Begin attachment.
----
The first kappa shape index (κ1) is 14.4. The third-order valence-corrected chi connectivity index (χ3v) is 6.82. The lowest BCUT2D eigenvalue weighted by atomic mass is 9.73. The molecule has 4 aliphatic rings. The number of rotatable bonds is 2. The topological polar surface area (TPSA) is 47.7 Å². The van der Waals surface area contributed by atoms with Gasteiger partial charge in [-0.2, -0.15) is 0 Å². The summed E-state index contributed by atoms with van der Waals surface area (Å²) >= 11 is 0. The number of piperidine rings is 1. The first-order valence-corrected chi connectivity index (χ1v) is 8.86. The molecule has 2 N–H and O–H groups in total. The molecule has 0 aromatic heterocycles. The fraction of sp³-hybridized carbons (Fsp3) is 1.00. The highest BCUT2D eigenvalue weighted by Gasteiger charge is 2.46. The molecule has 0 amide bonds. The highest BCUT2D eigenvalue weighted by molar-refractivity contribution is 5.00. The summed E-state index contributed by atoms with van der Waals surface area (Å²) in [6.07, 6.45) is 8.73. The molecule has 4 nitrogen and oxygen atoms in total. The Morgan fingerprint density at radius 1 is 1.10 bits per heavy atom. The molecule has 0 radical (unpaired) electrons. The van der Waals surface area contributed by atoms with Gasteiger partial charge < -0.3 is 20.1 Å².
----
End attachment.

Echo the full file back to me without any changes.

The first kappa shape index (κ1) is 14.4. The third-order valence-corrected chi connectivity index (χ3v) is 6.82. The lowest BCUT2D eigenvalue weighted by atomic mass is 9.73. The molecule has 4 aliphatic rings. The number of rotatable bonds is 2. The topological polar surface area (TPSA) is 47.7 Å². The van der Waals surface area contributed by atoms with Gasteiger partial charge in [-0.2, -0.15) is 0 Å². The summed E-state index contributed by atoms with van der Waals surface area (Å²) >= 11 is 0. The number of piperidine rings is 1. The first-order valence-corrected chi connectivity index (χ1v) is 8.86. The molecule has 2 N–H and O–H groups in total. The molecule has 0 aromatic heterocycles. The fraction of sp³-hybridized carbons (Fsp3) is 1.00. The highest BCUT2D eigenvalue weighted by Gasteiger charge is 2.46. The molecule has 0 amide bonds. The highest BCUT2D eigenvalue weighted by molar-refractivity contribution is 5.00. The summed E-state index contributed by atoms with van der Waals surface area (Å²) in [6.07, 6.45) is 8.73. The molecule has 4 nitrogen and oxygen atoms in total. The Morgan fingerprint density at radius 1 is 1.10 bits per heavy atom. The molecule has 0 radical (unpaired) electrons. The van der Waals surface area contributed by atoms with Gasteiger partial charge < -0.3 is 20.1 Å².